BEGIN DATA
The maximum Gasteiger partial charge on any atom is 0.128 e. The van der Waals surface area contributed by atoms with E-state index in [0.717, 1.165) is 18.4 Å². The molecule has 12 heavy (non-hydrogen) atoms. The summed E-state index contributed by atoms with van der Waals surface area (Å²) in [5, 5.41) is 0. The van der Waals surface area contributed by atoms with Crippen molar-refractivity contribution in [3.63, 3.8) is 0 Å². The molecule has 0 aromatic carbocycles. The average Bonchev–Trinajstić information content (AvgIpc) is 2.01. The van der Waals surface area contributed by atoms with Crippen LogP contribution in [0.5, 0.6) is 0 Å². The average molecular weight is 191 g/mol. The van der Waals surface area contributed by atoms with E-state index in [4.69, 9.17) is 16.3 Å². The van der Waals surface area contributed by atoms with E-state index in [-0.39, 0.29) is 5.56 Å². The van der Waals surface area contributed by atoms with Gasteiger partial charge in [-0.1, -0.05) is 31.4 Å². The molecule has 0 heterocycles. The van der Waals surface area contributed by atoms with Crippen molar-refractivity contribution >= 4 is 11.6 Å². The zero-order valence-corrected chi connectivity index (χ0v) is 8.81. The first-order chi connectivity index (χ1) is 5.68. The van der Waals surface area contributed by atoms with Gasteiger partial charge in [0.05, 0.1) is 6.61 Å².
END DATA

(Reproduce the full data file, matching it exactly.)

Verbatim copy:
The maximum Gasteiger partial charge on any atom is 0.128 e. The van der Waals surface area contributed by atoms with E-state index in [0.717, 1.165) is 18.4 Å². The molecule has 12 heavy (non-hydrogen) atoms. The summed E-state index contributed by atoms with van der Waals surface area (Å²) in [5, 5.41) is 0. The van der Waals surface area contributed by atoms with Crippen molar-refractivity contribution in [3.63, 3.8) is 0 Å². The molecule has 0 aromatic carbocycles. The average Bonchev–Trinajstić information content (AvgIpc) is 2.01. The van der Waals surface area contributed by atoms with Crippen LogP contribution in [0.5, 0.6) is 0 Å². The average molecular weight is 191 g/mol. The van der Waals surface area contributed by atoms with E-state index in [4.69, 9.17) is 16.3 Å². The van der Waals surface area contributed by atoms with E-state index in [-0.39, 0.29) is 5.56 Å². The van der Waals surface area contributed by atoms with Gasteiger partial charge in [-0.1, -0.05) is 31.4 Å². The molecule has 0 heterocycles. The van der Waals surface area contributed by atoms with Crippen molar-refractivity contribution >= 4 is 11.6 Å². The zero-order valence-corrected chi connectivity index (χ0v) is 8.81. The first-order chi connectivity index (χ1) is 5.68. The van der Waals surface area contributed by atoms with Gasteiger partial charge in [0.05, 0.1) is 6.61 Å².